I see a lot of articles in the newspaper these days about teenagers and their diet. There are articles decrying their lack of nutrition, citing fast food lunches and hurried dinners and numerous sugary soft drinks consumed during the day. There are articles about childhood obesity, as well as those about eating disorders. While these are very important issues facing American adolescents today, there is another issue that I feel is even more critical. We may be failing our teens in what we are feeding them physically, but I have to wonder, what are feeding them spiritually?
When I enter a bookstore or library and browse the Teen/Young Adult section, I see one predominant theme…darkness. I see books about vampires, werewolves and other creatures of the night. I see books about teen sexuality and suicide. When I open the newspaper and see the movies that are being marketed to our adolescents, I see more of the same. When visiting the videogame section, I see titles full of violence and sex, marketed as fun and games. If I dare to turn on the television during prime time (which I rarely do!), there are TV shows full of teens in immoral relationships, drinking and making foolish choices. And we wonder why the teen pregnancy rate is so high, or why so many teens commit suicide each year, or why so many are killed in drunk driving accidents.
Did you know that the word teenager has only truly been in use since just after World War II? Before that time, there were two classes of people—adults, and children. You were either one or the other. When you were no longer a child, you were an adult (a young one, no doubt, but still an adult). When you were a child, you were being trained to be one thing…an adult, capable of providing for a family or running a home. There was no such thing as the long years of adolescence (which social scientists now say are sometimes lasting even into the 30’s), where you weren’t expected to be productive or make wise choices. Young people did not spend hours playing violent games or reading material containing dark and ungodly images. Instead, they worked, studied and were taught by their parents how to become adults. Of course, they had fun, too, but fun was not their primary reason for living.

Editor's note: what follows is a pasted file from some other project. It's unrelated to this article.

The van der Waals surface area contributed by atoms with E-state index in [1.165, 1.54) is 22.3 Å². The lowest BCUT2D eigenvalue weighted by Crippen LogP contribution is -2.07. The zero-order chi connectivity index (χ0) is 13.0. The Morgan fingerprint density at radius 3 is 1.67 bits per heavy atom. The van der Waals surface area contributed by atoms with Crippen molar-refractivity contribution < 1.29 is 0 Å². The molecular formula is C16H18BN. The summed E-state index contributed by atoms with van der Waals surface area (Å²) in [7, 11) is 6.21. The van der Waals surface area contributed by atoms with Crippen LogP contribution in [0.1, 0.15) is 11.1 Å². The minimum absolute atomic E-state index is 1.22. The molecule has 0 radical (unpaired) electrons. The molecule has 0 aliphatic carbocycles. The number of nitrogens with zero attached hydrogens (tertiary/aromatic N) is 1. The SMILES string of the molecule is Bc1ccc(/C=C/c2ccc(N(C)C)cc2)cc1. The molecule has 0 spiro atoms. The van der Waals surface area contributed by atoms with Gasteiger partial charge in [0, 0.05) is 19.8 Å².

In our house, we try to raise young adults, and not teenagers. While many look on us as odd, or overprotective, you will not find the latest vampire books being consumed in our house, nor will we be attending the latest teen culture movies. We also try to avoid treating our children as “teenagers”. Our oldest child, our sixteen-year old daughter, refers to herself as a young adult. She has a job, works hard at her studies, and plans for her future…as an adult. She helps me around the house and chooses carefully what reading material and movies she places in her mind. We try to give her a steady diet of Christian worldview, godly influence (by godly people, mostly adults) and to teach her what she needs to know to be an adult who can have great influence for Christ.
What are you feeding the children in your house? Are you carefully choosing what goes into their hearts and their minds? Are you giving them deep spiritual truths to sustain them as they become adults? Are you growing young adults…or just teenagers?
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